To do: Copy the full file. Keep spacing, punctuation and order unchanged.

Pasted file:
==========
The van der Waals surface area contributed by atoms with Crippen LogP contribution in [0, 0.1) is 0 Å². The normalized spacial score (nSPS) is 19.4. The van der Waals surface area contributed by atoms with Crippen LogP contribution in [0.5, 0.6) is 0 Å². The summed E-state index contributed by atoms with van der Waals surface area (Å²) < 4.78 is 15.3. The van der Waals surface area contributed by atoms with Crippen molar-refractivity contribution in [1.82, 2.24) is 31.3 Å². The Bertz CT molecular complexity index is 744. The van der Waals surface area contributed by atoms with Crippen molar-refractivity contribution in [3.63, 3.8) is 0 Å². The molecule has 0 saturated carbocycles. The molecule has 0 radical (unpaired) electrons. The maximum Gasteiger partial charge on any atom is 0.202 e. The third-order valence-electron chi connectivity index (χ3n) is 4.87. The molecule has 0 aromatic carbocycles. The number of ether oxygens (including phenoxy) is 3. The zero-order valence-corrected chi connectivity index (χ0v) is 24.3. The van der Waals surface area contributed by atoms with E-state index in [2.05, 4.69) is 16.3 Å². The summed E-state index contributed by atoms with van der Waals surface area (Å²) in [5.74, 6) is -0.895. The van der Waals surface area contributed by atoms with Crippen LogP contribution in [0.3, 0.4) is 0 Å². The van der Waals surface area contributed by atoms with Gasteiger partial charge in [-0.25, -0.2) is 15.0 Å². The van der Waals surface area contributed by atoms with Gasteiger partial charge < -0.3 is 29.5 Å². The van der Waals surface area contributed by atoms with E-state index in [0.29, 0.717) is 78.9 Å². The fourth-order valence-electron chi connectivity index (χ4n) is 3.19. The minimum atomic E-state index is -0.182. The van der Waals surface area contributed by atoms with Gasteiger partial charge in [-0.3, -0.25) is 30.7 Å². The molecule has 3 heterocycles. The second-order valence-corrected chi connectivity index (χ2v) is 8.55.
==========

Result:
The van der Waals surface area contributed by atoms with Crippen LogP contribution in [0, 0.1) is 0 Å². The normalized spacial score (nSPS) is 19.4. The van der Waals surface area contributed by atoms with Crippen LogP contribution in [0.5, 0.6) is 0 Å². The summed E-state index contributed by atoms with van der Waals surface area (Å²) < 4.78 is 15.3. The van der Waals surface area contributed by atoms with Crippen molar-refractivity contribution in [1.82, 2.24) is 31.3 Å². The Bertz CT molecular complexity index is 744. The van der Waals surface area contributed by atoms with Crippen molar-refractivity contribution in [3.63, 3.8) is 0 Å². The molecule has 0 saturated carbocycles. The molecule has 0 radical (unpaired) electrons. The maximum Gasteiger partial charge on any atom is 0.202 e. The third-order valence-electron chi connectivity index (χ3n) is 4.87. The molecule has 0 aromatic carbocycles. The number of ether oxygens (including phenoxy) is 3. The zero-order valence-corrected chi connectivity index (χ0v) is 24.3. The van der Waals surface area contributed by atoms with E-state index in [2.05, 4.69) is 16.3 Å². The summed E-state index contributed by atoms with van der Waals surface area (Å²) in [5.74, 6) is -0.895. The van der Waals surface area contributed by atoms with Crippen LogP contribution in [0.3, 0.4) is 0 Å². The van der Waals surface area contributed by atoms with Gasteiger partial charge in [-0.25, -0.2) is 15.0 Å². The van der Waals surface area contributed by atoms with Gasteiger partial charge < -0.3 is 29.5 Å². The van der Waals surface area contributed by atoms with E-state index in [0.29, 0.717) is 78.9 Å². The fourth-order valence-electron chi connectivity index (χ4n) is 3.19. The minimum atomic E-state index is -0.182. The van der Waals surface area contributed by atoms with Gasteiger partial charge in [-0.3, -0.25) is 30.7 Å². The molecule has 3 heterocycles. The second-order valence-corrected chi connectivity index (χ2v) is 8.55.